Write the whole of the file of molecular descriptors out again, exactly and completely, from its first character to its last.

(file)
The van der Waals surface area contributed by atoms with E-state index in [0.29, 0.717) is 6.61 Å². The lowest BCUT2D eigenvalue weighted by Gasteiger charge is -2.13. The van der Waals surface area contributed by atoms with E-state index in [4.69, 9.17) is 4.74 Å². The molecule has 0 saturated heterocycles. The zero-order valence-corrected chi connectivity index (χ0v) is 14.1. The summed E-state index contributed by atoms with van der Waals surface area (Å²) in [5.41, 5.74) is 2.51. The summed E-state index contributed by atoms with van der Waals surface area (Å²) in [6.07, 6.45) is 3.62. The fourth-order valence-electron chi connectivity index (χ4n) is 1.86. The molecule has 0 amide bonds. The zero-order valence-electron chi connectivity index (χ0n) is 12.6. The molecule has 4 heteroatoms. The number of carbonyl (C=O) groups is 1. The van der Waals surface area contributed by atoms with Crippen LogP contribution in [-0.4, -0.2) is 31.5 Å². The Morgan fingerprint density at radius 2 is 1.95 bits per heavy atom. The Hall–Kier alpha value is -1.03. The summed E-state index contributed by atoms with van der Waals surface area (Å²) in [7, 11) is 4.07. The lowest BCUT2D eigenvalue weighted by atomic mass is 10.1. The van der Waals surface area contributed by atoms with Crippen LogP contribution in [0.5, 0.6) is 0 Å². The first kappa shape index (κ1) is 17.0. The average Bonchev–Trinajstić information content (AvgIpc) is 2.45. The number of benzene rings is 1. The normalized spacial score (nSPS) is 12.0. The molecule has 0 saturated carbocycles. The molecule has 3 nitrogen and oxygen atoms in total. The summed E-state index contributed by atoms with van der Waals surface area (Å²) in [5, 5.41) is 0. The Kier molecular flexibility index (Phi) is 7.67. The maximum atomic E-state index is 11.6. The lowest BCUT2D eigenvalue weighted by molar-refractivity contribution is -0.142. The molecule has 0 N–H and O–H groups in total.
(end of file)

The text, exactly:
The van der Waals surface area contributed by atoms with E-state index in [0.29, 0.717) is 6.61 Å². The lowest BCUT2D eigenvalue weighted by Gasteiger charge is -2.13. The van der Waals surface area contributed by atoms with E-state index in [4.69, 9.17) is 4.74 Å². The molecule has 0 saturated heterocycles. The zero-order valence-corrected chi connectivity index (χ0v) is 14.1. The summed E-state index contributed by atoms with van der Waals surface area (Å²) in [5.41, 5.74) is 2.51. The summed E-state index contributed by atoms with van der Waals surface area (Å²) in [6.07, 6.45) is 3.62. The fourth-order valence-electron chi connectivity index (χ4n) is 1.86. The molecule has 0 amide bonds. The zero-order valence-electron chi connectivity index (χ0n) is 12.6. The molecule has 4 heteroatoms. The number of carbonyl (C=O) groups is 1. The van der Waals surface area contributed by atoms with Crippen LogP contribution in [-0.4, -0.2) is 31.5 Å². The Morgan fingerprint density at radius 2 is 1.95 bits per heavy atom. The Hall–Kier alpha value is -1.03. The summed E-state index contributed by atoms with van der Waals surface area (Å²) in [7, 11) is 4.07. The lowest BCUT2D eigenvalue weighted by atomic mass is 10.1. The van der Waals surface area contributed by atoms with Crippen LogP contribution in [0.5, 0.6) is 0 Å². The first kappa shape index (κ1) is 17.0. The average Bonchev–Trinajstić information content (AvgIpc) is 2.45. The number of benzene rings is 1. The normalized spacial score (nSPS) is 12.0. The molecule has 0 saturated carbocycles. The molecule has 3 nitrogen and oxygen atoms in total. The summed E-state index contributed by atoms with van der Waals surface area (Å²) in [5, 5.41) is 0. The Kier molecular flexibility index (Phi) is 7.67. The maximum atomic E-state index is 11.6. The lowest BCUT2D eigenvalue weighted by molar-refractivity contribution is -0.142. The molecule has 0 N–H and O–H groups in total.